In 1997 the South Australian rural community of Cleve, through its resident General Practitioners, developed a proposal to train Interns in a rural community environment. Supported by the Commonwealth Department of Health and Aged Care and the South Australian Department of Human Services, eight interns rotated from Flinders Medical Centre to Cleve through 1997 and 1998 working under the supervision of the local General Practitioner. Professor John Murtagh, Professor of General Practice at Monash University (retired), positively evaluated this pilot program and recommended that it be allowed to continue. In 1999 the position was transferred to Jamestown in the mid-north of South Australia where two interns undertook ten-week rotations, once again under the supervision of the local general practitioners.
Flinders Medical Centre is a large tertiary referral centre in Adelaide, South Australia’s capital city (pop. 1million). It is the major teaching hospital for the Flinders University School of Medicine. Cleve is a town of 1000 people 600km from Adelaide. This farming community has one resident doctor servicing a hospital and community health center for a population of 2000.
Jamestown is located 250km from Adelaide and has a population of 1500 people, with a further 1000 people in the region. Like many rural South Australian towns, the hospital has 20 acute beds and an attached aged care facility able to manage 15 people. Two full time General Practitioners provide services to both the hospital and a purpose built Community Health Centre. The dominant industry in the region is cropping of wheat and barley.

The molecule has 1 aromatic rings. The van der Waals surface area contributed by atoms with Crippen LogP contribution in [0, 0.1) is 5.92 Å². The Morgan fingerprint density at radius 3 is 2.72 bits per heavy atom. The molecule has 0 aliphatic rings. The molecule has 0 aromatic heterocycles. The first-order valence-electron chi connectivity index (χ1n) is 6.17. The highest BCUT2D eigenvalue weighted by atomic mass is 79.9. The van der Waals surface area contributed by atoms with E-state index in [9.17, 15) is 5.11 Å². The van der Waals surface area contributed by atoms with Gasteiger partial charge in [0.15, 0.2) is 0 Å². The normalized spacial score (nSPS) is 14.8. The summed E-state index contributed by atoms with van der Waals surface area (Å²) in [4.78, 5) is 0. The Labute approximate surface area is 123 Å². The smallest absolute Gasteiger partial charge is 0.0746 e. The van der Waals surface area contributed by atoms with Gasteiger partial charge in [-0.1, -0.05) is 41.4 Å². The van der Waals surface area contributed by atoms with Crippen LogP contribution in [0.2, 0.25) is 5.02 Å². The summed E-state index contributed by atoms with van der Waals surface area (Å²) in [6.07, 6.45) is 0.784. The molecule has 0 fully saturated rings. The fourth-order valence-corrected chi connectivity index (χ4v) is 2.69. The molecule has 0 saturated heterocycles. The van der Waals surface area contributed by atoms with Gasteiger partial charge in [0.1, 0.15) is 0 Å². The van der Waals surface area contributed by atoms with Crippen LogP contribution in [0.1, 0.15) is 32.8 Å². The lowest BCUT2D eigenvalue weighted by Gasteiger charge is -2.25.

To explore the impact of this program in 1999, semi-structured interviews were undertaken by the Medical Education Officer at Flinders Medical Centre with the Interns, supervising General Practitioners and Jamestown Hospital Administration. The interviews were transcribed and analysed for emerging themes by two of the authors. The participants were given opportunities to make comments on the validity of the draft analysis, and these comments incorporated into subsequent revisions.
Both Interns gave very positive and similar responses when questioned about their work experience in Jamestown.
Both junior doctors raised the issue of autonomy in clinical decision making. Large urban teaching hospital terms offered ‘almost no autonomy’, placed interns at the ‘bottom of the food chain’ and perpetuated the concept of a junior doctor as a ‘gofer’ of information. In the community setting, however, they described an increased sense of autonomy in clinical decision making and in particular felt they had the opportunity to develop and implement patient management plans. The closest comparative urban hospital term was Accident and Emergency where there was a similar degree of clinical freedom but not the same opportunity for patient follow up. The rural community experience allowed the interns to ‘see the patient, admit them and then continue to see them on the ward’.